Your Guide To Intermittent Fasting

Intermittent Fasting

Intermittent fasting is currently all the rage among those looking to improve their health, shed unwanted body fat, and pack muscle to their frame.

Celebrities such as The Rock, Hugh Jackman, Terry Crews, and the lead singer of Coldplay swear by the effectiveness of intermittent fasting.

But is it really a powerful approach to shaping an impressive figure? After all, eating small, frequent meals has been the go-to strategy for decades.

Well, in this article, we’ll dive into the shocking facts about intermittent fasting. You’ll learn the evidence-based truth about this fitness hype, and you’ll discover whether you can benefit from this eating style. So, buckle up and enjoy the ride!

What Is Intermittent Fasting?

Intermittent fasting – or “IF” in short – is an eating pattern based on cycles of fasting and eating. Thus, intermittent fasting doesn’t dictate what you should eat, but rather when to do so.

There are many ways you can approach intermittent fasting. One of the most popular strategies is called “Leangains”, which was developed by Swedish personal trainer and nutritionist Martin Berkhan.

Also known as the 16:8 method, it requires that you fast daily for 16 hours and consume all food in an eight-hour “feeding window.” 

Another common method is the one called “eat-stop-eat”. You fast for 24 hours once or twice a week, and on the other days you eat like you usually would. 

Intermittent Fasting for Weight Loss

For years, eating small meals frequently has been the go-to strategy for obtaining and maintaining a lean figure. 

Doctors, dieticians, and fitness “experts” have claimed that eating often keeps your metabolic rate roaring like a Ferrari and your body in fat-burning mode.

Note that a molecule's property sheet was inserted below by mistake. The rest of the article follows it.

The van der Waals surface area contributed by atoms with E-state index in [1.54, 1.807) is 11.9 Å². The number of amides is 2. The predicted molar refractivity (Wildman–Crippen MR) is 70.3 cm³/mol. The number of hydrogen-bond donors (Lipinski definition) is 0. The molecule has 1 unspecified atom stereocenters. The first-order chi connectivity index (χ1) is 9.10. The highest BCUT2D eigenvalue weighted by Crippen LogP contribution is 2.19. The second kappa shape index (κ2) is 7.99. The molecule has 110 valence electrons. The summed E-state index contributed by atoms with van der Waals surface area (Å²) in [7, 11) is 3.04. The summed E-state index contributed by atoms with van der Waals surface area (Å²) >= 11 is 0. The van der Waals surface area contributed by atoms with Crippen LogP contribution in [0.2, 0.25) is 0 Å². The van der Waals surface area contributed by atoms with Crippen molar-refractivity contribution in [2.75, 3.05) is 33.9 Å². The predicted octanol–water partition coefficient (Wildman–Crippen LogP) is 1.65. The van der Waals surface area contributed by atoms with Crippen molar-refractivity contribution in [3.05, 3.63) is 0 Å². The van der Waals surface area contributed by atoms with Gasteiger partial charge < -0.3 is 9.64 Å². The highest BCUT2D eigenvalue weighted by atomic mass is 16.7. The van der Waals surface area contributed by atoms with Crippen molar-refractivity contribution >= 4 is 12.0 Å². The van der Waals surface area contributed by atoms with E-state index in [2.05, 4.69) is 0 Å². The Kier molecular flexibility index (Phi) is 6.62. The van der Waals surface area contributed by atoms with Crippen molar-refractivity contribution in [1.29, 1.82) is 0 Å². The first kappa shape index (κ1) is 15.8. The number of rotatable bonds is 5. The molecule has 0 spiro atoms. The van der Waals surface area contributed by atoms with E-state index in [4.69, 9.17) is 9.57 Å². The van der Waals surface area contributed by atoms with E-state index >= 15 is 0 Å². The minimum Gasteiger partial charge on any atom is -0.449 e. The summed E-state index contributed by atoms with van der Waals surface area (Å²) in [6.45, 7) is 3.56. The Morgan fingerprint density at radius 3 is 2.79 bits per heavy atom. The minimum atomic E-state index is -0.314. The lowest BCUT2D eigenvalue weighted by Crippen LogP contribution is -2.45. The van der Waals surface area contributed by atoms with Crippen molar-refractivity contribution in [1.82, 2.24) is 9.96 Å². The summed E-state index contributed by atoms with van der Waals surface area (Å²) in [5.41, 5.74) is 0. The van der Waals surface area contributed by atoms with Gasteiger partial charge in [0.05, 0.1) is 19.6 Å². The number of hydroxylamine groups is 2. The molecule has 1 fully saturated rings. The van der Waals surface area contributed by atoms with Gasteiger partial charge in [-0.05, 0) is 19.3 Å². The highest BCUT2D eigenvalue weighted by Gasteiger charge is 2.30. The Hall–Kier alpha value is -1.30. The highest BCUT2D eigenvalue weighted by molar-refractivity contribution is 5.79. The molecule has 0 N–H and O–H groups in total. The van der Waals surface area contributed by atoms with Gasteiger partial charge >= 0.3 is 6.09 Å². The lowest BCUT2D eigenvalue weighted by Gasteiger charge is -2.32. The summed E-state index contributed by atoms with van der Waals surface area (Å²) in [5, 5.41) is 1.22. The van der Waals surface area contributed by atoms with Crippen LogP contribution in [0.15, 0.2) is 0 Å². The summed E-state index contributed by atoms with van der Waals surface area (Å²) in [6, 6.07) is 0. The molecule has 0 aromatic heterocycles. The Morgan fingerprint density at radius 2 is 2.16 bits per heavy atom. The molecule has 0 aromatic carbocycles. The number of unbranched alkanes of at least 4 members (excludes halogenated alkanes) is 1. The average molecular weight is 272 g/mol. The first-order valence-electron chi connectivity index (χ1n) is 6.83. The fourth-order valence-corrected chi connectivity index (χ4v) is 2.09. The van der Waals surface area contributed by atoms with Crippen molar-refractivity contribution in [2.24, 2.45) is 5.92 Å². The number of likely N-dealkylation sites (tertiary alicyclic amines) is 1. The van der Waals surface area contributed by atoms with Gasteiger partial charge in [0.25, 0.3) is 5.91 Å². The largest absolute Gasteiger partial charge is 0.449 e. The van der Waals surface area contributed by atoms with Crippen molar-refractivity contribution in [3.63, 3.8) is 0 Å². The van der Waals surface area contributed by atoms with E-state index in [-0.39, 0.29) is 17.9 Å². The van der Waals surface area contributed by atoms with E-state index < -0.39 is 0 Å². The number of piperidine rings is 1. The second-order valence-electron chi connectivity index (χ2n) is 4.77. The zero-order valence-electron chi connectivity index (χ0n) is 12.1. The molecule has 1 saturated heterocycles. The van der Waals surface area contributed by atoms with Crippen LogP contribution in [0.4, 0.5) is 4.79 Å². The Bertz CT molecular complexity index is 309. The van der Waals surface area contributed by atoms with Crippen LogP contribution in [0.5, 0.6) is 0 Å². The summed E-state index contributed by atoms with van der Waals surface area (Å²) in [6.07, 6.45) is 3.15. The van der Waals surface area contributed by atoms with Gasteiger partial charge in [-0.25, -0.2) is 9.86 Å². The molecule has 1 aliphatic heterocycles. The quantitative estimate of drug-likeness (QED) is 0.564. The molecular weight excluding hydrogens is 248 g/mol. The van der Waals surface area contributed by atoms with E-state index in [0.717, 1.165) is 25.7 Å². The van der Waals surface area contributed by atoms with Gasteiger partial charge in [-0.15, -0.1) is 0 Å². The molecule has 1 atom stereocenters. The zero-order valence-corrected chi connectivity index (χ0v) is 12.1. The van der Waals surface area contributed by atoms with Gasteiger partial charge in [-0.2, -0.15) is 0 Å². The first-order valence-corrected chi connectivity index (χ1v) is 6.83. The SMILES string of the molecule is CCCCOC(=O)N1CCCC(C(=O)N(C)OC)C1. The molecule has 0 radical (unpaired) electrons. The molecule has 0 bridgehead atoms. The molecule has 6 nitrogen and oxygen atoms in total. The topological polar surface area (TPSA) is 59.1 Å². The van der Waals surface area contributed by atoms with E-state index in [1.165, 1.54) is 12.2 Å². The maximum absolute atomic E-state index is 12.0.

Fortunately, that’s not true. You don’t have to eat every few hours to sport an impressive silhouette.

When it comes to your metabolism, it doesn’t matter whether you wolf down all your calories in one meal or nibble on your food throughout the day – meal frequency does not affect metabolic rate [1]. 

Regarding body weight, your eating frequency has no direct influence on it either [2-6]. This is because energy balance ultimately determines changes to the number on your scale [7-9].

· You will lose weight if you consume fewer calories than you burn.

· You will gain weight if you consume more calories than you burn.

That said, your eating schedule influences your weight in an indirect way. Why? Because meal frequency has an impact on how many calories you consume.

And that’s where the weight loss powers of intermittent fasting lie. By shortening your “feeding window”, energy intake usually goes down automatically. 

For example, researchers found that skipping breakfast can reduce daily calorie intake by up to 400 calories [10-12]. (This clashes with the common belief that skipping breakfast leads to overeating later in the day.)